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New businesses follow refugees settling in Buffalo neighborhoods

The Burmese community on the West Side was growing fast, but there wasn’t a market that sold Burmese food items. So Khin Maung Soe opened Lin Asian Market on Grant Street in 2010.

The city’s latest wave of Asian refugees has been settling in Black Rock-Riverside, so Soe opened his second location and a restaurant on Tonawanda Street in December.

“We came here because there are a lot of people from Burma, Nepal, Bhutan living here now, but there was no Asian food stores or restaurants for them,” he said.

Buffalo saw a 70 percent increase in its foreign-born population from 2000 to 2010, and each year it grows by 1,400 as more refugees are resettled in the city from trouble spots in Asia and Africa, according to census figures. Immigrants accounted for 8 percent of Buffalo residents in 2013, according to the U.S. Census Bureau.

The influx has been accompanied by an explosion of businesses. In recent years, more than a dozen new businesses – from restaurants to a computer sales and repair store – have opened on Grant Street, reviving the long-dormant business district. And the majority of these storefronts are owned by refugees and immigrants who have made the Grant-Ferry district their home.

“Five years ago, Grant Street was empty,” said Eva Hassett, executive director of the International Institute of Buffalo, a not-for-profit organization that helps refugees and immigrants. “But Grant is now a draw, people see Grant as a good investment. There’s a power of attraction; there’s a market there. It’s very exciting.”

As the city’s foreign-born population continues to surge and spill into other neighborhoods, the belief is that new businesses will follow, like Soe’s food market and restaurant in Black Rock-Riverside.

Soe’s friends are now searching for storefronts on Tonawanda Street for a variety of businesses, including a liquor store and manicure salon.

“Tonawanda Street will be like Grant Street with many businesses,” he declared.

Linda Chiarenza, executive director of the West Side & Black Rock-Riverside Neighborhood Housing Services, would love to see that happen. Tonawanda Street, not as long as Grant, boasts Frederick Law Olmsted-designed Riverside Park, but has greatly declined the past few decades. Two years ago, the housing agency helped a Burmese family buy a house, and that ignited the influx of Burmese refugees to the neighborhood. Today, 40 percent of the agency’s 500 clients are from Burma, Chiarenza said, adding that residential and commercial growth are inseparable.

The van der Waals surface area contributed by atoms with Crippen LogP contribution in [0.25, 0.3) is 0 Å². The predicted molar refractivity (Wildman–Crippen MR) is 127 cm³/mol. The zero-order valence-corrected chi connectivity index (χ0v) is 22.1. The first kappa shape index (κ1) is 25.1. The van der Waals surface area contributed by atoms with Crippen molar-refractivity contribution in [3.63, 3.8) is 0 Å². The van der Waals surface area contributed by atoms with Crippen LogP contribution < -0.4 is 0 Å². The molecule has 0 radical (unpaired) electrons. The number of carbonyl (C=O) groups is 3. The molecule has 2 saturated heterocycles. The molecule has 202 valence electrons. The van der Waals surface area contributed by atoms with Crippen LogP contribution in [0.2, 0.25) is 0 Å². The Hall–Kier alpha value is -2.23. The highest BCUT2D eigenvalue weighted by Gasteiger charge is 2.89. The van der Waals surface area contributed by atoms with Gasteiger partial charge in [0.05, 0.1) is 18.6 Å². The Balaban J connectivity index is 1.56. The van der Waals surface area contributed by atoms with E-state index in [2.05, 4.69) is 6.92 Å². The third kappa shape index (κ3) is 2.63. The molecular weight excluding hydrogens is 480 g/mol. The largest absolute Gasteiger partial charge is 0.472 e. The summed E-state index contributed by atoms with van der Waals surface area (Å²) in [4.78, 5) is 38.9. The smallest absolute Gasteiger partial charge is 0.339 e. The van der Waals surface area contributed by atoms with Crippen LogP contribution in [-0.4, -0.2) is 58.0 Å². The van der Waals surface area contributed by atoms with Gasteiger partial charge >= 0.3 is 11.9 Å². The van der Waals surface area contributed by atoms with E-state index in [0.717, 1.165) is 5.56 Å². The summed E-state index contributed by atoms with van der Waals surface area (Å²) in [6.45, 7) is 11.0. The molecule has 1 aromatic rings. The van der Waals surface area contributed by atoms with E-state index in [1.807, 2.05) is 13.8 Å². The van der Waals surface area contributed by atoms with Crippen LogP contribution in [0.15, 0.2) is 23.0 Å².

“If people see new businesses – a restaurant here and store there – coming to a community, they’ll be interested in moving there,” she said. “We hope to attract more businesses.”

To do so, the organization is offering a $1,000 façade grant to qualified new businesses. In addition to Soe’s two new businesses, the owners of Lucy’s Ethiopian Cuisine on the corner of Amherst and Grant streets are opening two new businesses kitty-corner from Soe’s on Tonawanda Street – a larger second location and an Ethiopian spice store – early next year.

“It’s a quiet area, but I think it has potential,” said Abba Sibay, owner of Lucy’s. Additionally, WEDI, the Westminster Economic Development Initiative, which aids West Side entrepreneurs, will hire an employee from the Black Rock area to work with the residents there on ventures to further accelerate business development.

Leaders in other neighborhoods are excited as they anticipate transformations like Grant Street for their business districts as immigrants begin to take up residence.

“We’re certainly hopeful,” said Stephen Kapernath, executive director of Broadway-Fillmore Neighborhood Housing Services. “We are starting to see some signs,” pointing to a building on Gibson Street, off Broadway, that was recently rehabilitated to become a temple for the Vietnamese community, which will be a draw for other Vietnamese to move in. The Broadway-Fillmore NHS is teaming up with the International Institute to help remove obstacles to newcomers to the neighborhood who are interested in entrepreneurial pursuits.

“We’re on the front end of this process,” Kapernath said.

A growing Bangladeshi community is also taking hold in the Broadway-Fillmore district, and immigrants from that Asian country are starting to make a mark in the Broadway Market. Zillar Rahman already operates a dried foods stand in the market, and he’ll expand his business this year to start selling halal meats.

“There are a lot more immigrants who are Muslim moving to this area, and they will come and shop,” he said.

Some of those newcomers are interested in being vendors in the market. One of Rahman’s friends, also a Bangladeshi immigrant, will open a halal restaurant in February. Another Bangladeshi vendor is thinking about renting space to sell doughnuts. And a third vendor will begin selling airline tickets next month.

Kathy Peterson, the manager of the market, said space inquiries from Bangladeshi immigrants have increased substantially in the past year. She said the increased interest will only add to the diversity of the market’s offerings and, ultimately, bring more customers.

“I think it’s great because we really see ourselves as an international market,” she said.